It is summer, and almost everyone has a jar full of achar on their shelves. Achar is a staple with khichuri, daal and vegetable curries, and it also takes us back to our childhood, when our mothers used to make tasty achar with seasonal fruits.
Blessed are those who still can enjoy their mothers’ recipes, but for the ones who do not have the chance, branded achars are the last resort.
However, mass-manufactured achars do not have the authentic desi flavour, and here, we need to rely on the online shops that create custom, authentic achars.
The Financial Express has talked to one such entrepreneur, Lutfun Nahar Leena, the owner of the online achar shop ‘Leenas Achar’ and tried to find out about the tradition of achar and how she and other online achar providers are working to uphold the traditions.
Leena began her tale of starting the business, “After leaving my job, I attempted a boutique, but it did not work out the way I wanted. Besides, I thought of starting something new after having my baby, something that will help me to get rid of the depression, tiredness, and hopelessness.”
So she started her business with the support of her friends, and their supportiveness fuelled her journey.
Leena started her business in 2016 when she sold achar worth fifteen hundred taka to her friends, which made her popular in the Jahangirnagar University Community, her alma mater. Since then, she has been delivering achar all over the country. Four other people work under her now and a few others are connected in various ways.
“Perhaps, you can call it my attempt to protect one of our cultural heritages,” she said, “and now I am learning the new ways of preservation, trying out new recipes, and helping other people’s employment."
Bit of interest in history
Preserved fruits and vegetables have been around for a few centuries. Pickled cucumbers were the first preserved vegetables, and they came from the Duth settlement in the United States. Later, carrots, onions, peppers and beans - all joined the list to be preserved by pickling.
Achar is a Farsi word, and according to the Indian historians, it originated from the Indian subcontinent. Achar has existed for a long time, but it became widespread during the Mughal period.
Mughals, the ever so dainty gastronome, introduced Aamsotto to the subcontinent, as they were avid mango eaters, and their cooks were always looking for new ways to preserve the mangos in off-seasons.
The Mughal era
Leena talked about the history and origin of achar in this land; according to her, there is a high chance that achar had its roots during the Charyapada era, as we can see the mention of tamarine in the Charyapada scripts.
This was further improved in the Sultani period, and later by Raja Man Singh, who brought the Mughal achars to Bengal.
“Achar and Aamshotto have been mentioned in our literature as well,” she added, “we find them in the works of Micheal Madhusudan, Rabindranath, and Nazrul.”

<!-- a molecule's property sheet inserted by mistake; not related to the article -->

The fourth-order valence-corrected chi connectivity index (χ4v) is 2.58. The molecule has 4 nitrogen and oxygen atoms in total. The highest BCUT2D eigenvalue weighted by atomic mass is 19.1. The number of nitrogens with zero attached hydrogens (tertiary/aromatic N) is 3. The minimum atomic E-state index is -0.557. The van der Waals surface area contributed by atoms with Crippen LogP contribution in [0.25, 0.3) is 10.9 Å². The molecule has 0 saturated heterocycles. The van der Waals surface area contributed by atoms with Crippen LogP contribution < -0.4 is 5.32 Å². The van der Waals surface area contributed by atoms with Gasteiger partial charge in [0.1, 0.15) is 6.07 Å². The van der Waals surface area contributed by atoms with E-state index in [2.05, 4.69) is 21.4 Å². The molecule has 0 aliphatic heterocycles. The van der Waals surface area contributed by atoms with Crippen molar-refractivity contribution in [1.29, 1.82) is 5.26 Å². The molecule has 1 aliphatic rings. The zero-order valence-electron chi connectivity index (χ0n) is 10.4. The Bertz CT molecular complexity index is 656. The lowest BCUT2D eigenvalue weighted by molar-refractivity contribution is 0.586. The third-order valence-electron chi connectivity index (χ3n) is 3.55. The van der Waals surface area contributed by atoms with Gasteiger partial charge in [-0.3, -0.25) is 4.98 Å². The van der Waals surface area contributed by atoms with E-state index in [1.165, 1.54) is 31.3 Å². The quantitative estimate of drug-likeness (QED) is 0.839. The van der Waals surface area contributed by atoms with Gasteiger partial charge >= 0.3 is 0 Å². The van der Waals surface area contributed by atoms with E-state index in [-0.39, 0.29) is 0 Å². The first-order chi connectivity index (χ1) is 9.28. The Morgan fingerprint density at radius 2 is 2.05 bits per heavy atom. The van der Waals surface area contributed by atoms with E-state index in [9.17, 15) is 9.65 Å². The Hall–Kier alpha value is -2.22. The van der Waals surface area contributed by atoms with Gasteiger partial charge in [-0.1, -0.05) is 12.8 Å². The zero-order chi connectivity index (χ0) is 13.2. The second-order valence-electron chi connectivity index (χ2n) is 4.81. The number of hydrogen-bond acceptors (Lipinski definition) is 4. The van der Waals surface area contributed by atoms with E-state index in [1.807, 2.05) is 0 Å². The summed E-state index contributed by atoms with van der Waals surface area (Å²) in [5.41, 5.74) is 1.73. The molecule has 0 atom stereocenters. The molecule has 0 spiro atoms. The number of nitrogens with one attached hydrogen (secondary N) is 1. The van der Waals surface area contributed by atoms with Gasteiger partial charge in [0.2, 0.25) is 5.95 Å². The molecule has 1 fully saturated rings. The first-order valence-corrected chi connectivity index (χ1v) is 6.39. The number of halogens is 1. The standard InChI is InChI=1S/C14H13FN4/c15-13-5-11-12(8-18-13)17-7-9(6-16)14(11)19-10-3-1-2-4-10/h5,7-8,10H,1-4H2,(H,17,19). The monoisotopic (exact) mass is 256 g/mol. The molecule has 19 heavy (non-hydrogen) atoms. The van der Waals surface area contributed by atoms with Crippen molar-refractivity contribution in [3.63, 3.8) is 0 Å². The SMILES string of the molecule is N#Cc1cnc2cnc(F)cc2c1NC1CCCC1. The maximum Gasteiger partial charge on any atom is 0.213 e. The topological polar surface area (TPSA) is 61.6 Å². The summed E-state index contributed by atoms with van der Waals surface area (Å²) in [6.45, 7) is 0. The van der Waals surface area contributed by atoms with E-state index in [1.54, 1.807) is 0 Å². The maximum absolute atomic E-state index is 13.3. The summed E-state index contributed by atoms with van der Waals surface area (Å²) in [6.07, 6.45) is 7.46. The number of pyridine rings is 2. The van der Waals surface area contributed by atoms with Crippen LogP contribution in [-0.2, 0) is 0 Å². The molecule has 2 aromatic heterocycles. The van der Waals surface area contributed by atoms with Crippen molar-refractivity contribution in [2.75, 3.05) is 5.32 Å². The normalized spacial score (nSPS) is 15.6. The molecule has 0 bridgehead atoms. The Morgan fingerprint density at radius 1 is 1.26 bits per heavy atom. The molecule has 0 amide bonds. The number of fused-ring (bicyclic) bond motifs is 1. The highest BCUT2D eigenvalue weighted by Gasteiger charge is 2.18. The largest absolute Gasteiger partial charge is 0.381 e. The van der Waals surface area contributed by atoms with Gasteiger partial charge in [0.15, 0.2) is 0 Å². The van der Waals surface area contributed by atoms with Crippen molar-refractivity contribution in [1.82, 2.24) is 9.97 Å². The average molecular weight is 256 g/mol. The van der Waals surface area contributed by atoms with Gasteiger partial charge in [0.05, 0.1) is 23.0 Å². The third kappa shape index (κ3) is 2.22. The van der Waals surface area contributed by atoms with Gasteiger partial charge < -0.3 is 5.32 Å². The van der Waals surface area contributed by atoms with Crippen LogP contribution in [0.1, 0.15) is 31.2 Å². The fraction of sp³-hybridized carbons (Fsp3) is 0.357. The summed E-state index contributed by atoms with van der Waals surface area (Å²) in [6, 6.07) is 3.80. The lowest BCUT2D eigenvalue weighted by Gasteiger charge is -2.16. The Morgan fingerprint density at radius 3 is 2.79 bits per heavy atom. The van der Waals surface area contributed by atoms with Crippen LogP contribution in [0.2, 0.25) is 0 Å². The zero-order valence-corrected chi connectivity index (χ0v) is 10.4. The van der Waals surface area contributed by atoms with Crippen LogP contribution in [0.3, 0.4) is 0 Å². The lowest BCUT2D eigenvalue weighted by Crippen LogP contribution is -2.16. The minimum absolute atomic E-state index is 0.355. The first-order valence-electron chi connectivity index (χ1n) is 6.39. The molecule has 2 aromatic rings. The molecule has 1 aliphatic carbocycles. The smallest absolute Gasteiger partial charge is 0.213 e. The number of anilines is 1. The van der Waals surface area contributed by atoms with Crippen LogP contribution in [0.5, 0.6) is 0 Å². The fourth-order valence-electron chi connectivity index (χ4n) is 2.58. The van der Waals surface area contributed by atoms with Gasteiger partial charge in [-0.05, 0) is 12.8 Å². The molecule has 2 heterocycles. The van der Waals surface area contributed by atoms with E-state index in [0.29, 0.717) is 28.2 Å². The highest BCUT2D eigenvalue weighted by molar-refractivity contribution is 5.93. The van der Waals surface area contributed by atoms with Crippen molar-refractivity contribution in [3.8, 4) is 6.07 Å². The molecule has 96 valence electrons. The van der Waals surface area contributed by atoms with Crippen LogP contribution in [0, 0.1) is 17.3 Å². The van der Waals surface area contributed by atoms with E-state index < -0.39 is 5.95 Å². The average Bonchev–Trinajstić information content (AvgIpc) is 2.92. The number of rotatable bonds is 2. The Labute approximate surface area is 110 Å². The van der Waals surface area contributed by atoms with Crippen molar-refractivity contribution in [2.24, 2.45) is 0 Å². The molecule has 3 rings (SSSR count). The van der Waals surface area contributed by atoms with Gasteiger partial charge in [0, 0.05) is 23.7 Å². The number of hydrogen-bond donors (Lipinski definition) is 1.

Bangladeshi achar has many similarities with Indian and Pakistani achar, as they share a common origin.
Promoting ‘Deshi’ flavour
However, Bangladeshi achar has a unique balanced flavour of sweet, spiciness and saltiness. Indian achars are mostly salty and citrous, while Pakistani achars are either too spicy or too sweet. The Sri Lankans put too much bombay pepper in their achar, so they are too spicy for our palate.
Achar has its place among the people of all sections, regardless of social status. In the rural areas, the women show their creativity and culinary skills by creating new achar recipes.
However, in the urban areas, making achar is a tough job, given the fast-paced life allows no breather and space for the women. They hardly find a chance to set aside time for lengthy processes of achar making. Besides, sunlight is essential for achar, and it is scarcer than gold in this city.
So, Leena thinks that these two factors make it hard for urban women to indulge in achar process.
“Here entrepreneurs like me come forward,” Leena affirms, “we try to fill in the gaps between the urban busy women and delicious achars.”
“We make achars in traditional ways, with the authentic desi flavour, and fulfil their achar cravings. That way, we try to preserve our rich tradition of achar and establish a successful online business as well.”
In her words, the traditional taste of achar is not going anywhere in the near future, as people are coming forward to start online achar shops, and they are making good business as well.
Leena is working on unique fusion recipes, and they have been lauded by the customers as well. Now, she is experimenting on creating her own recipes and finding new recipes from various rural regions of the country. Her goal is to promote all the unique and local achar recipes around the country.
Entrepreneurs who are using online businesses to promote such authentic desi flavours and recipes need patronage and support from the consumers to flourish.